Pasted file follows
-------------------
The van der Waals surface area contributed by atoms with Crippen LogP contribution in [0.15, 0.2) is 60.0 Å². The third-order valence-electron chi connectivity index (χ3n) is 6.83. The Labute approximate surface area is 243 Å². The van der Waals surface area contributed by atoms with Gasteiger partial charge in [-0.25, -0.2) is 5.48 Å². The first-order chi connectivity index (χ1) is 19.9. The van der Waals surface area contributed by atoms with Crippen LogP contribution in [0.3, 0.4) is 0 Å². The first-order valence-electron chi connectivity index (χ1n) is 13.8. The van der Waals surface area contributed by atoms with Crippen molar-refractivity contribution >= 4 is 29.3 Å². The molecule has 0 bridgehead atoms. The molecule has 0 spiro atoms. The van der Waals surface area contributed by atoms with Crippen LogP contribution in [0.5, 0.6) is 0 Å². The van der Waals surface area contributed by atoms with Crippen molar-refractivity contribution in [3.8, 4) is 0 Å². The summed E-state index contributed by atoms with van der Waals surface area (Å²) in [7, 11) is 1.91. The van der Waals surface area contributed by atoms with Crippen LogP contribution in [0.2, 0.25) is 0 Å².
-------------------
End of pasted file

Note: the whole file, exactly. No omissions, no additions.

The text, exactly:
The van der Waals surface area contributed by atoms with Crippen LogP contribution in [0.15, 0.2) is 60.0 Å². The third-order valence-electron chi connectivity index (χ3n) is 6.83. The Labute approximate surface area is 243 Å². The van der Waals surface area contributed by atoms with Gasteiger partial charge in [-0.25, -0.2) is 5.48 Å². The first-order chi connectivity index (χ1) is 19.9. The van der Waals surface area contributed by atoms with Crippen LogP contribution in [0.3, 0.4) is 0 Å². The first-order valence-electron chi connectivity index (χ1n) is 13.8. The van der Waals surface area contributed by atoms with Crippen molar-refractivity contribution >= 4 is 29.3 Å². The molecule has 0 bridgehead atoms. The molecule has 0 spiro atoms. The van der Waals surface area contributed by atoms with Crippen LogP contribution in [0.5, 0.6) is 0 Å². The van der Waals surface area contributed by atoms with Crippen molar-refractivity contribution in [3.8, 4) is 0 Å². The summed E-state index contributed by atoms with van der Waals surface area (Å²) in [7, 11) is 1.91. The van der Waals surface area contributed by atoms with Crippen LogP contribution in [0.2, 0.25) is 0 Å².